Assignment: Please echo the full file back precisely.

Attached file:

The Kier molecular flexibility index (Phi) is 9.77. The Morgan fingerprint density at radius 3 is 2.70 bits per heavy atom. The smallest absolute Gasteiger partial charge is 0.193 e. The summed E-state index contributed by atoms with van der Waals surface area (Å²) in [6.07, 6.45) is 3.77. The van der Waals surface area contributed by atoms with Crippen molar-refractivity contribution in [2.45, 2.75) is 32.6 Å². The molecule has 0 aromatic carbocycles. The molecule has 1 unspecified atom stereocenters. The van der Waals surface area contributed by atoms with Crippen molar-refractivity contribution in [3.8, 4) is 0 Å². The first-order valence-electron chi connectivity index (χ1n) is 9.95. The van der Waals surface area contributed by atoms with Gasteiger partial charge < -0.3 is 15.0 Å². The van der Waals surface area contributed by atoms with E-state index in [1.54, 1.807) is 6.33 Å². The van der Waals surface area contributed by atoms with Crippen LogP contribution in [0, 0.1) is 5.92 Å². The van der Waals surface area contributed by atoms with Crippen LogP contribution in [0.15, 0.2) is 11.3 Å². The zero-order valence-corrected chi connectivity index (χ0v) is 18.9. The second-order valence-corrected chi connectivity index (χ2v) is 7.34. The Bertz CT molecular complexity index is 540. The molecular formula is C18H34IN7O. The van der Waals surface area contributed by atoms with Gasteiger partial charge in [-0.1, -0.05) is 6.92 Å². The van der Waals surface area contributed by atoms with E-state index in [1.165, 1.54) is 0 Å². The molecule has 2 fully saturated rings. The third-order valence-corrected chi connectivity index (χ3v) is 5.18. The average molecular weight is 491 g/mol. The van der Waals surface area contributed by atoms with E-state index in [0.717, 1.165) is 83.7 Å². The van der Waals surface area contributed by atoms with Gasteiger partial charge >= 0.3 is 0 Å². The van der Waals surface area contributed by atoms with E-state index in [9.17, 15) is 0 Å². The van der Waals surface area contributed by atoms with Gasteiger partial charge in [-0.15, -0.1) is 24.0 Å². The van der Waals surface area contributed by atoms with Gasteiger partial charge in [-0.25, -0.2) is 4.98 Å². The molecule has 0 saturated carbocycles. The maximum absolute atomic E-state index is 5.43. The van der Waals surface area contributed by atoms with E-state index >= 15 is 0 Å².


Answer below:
The Kier molecular flexibility index (Phi) is 9.77. The Morgan fingerprint density at radius 3 is 2.70 bits per heavy atom. The smallest absolute Gasteiger partial charge is 0.193 e. The summed E-state index contributed by atoms with van der Waals surface area (Å²) in [6.07, 6.45) is 3.77. The van der Waals surface area contributed by atoms with Crippen molar-refractivity contribution in [2.45, 2.75) is 32.6 Å². The molecule has 0 aromatic carbocycles. The molecule has 1 unspecified atom stereocenters. The van der Waals surface area contributed by atoms with Crippen molar-refractivity contribution in [3.8, 4) is 0 Å². The first-order valence-electron chi connectivity index (χ1n) is 9.95. The van der Waals surface area contributed by atoms with Gasteiger partial charge < -0.3 is 15.0 Å². The van der Waals surface area contributed by atoms with E-state index in [1.54, 1.807) is 6.33 Å². The van der Waals surface area contributed by atoms with Crippen LogP contribution in [0, 0.1) is 5.92 Å². The van der Waals surface area contributed by atoms with Crippen LogP contribution in [0.15, 0.2) is 11.3 Å². The zero-order valence-corrected chi connectivity index (χ0v) is 18.9. The second-order valence-corrected chi connectivity index (χ2v) is 7.34. The Bertz CT molecular complexity index is 540. The molecular formula is C18H34IN7O. The van der Waals surface area contributed by atoms with Gasteiger partial charge in [-0.1, -0.05) is 6.92 Å². The van der Waals surface area contributed by atoms with E-state index in [1.165, 1.54) is 0 Å². The molecule has 2 fully saturated rings. The third-order valence-corrected chi connectivity index (χ3v) is 5.18. The average molecular weight is 491 g/mol. The van der Waals surface area contributed by atoms with E-state index in [0.717, 1.165) is 83.7 Å². The van der Waals surface area contributed by atoms with Gasteiger partial charge >= 0.3 is 0 Å². The van der Waals surface area contributed by atoms with E-state index in [9.17, 15) is 0 Å². The van der Waals surface area contributed by atoms with Gasteiger partial charge in [-0.15, -0.1) is 24.0 Å². The van der Waals surface area contributed by atoms with Gasteiger partial charge in [-0.25, -0.2) is 4.98 Å². The molecule has 0 saturated carbocycles. The maximum absolute atomic E-state index is 5.43. The van der Waals surface area contributed by atoms with E-state index >= 15 is 0 Å².